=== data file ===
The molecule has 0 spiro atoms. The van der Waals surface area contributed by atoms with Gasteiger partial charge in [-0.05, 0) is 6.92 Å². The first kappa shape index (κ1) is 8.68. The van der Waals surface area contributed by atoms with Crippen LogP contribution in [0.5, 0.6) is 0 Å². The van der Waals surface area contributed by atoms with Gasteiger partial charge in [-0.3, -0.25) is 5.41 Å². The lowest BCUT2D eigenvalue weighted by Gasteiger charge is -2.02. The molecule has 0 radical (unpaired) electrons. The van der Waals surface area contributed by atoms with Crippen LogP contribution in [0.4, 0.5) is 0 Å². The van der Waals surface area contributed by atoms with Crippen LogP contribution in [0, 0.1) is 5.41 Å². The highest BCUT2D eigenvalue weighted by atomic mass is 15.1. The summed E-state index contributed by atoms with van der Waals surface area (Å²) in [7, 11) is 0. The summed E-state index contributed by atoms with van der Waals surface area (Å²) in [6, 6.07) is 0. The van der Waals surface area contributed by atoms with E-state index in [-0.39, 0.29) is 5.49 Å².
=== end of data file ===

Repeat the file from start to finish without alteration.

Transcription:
The molecule has 0 spiro atoms. The van der Waals surface area contributed by atoms with Gasteiger partial charge in [-0.05, 0) is 6.92 Å². The first kappa shape index (κ1) is 8.68. The van der Waals surface area contributed by atoms with Crippen LogP contribution in [0.5, 0.6) is 0 Å². The van der Waals surface area contributed by atoms with Gasteiger partial charge in [-0.3, -0.25) is 5.41 Å². The lowest BCUT2D eigenvalue weighted by Gasteiger charge is -2.02. The molecule has 0 radical (unpaired) electrons. The van der Waals surface area contributed by atoms with Crippen LogP contribution in [0.4, 0.5) is 0 Å². The van der Waals surface area contributed by atoms with Crippen LogP contribution in [0, 0.1) is 5.41 Å². The highest BCUT2D eigenvalue weighted by atomic mass is 15.1. The summed E-state index contributed by atoms with van der Waals surface area (Å²) in [7, 11) is 0. The summed E-state index contributed by atoms with van der Waals surface area (Å²) in [6, 6.07) is 0. The van der Waals surface area contributed by atoms with E-state index in [-0.39, 0.29) is 5.49 Å².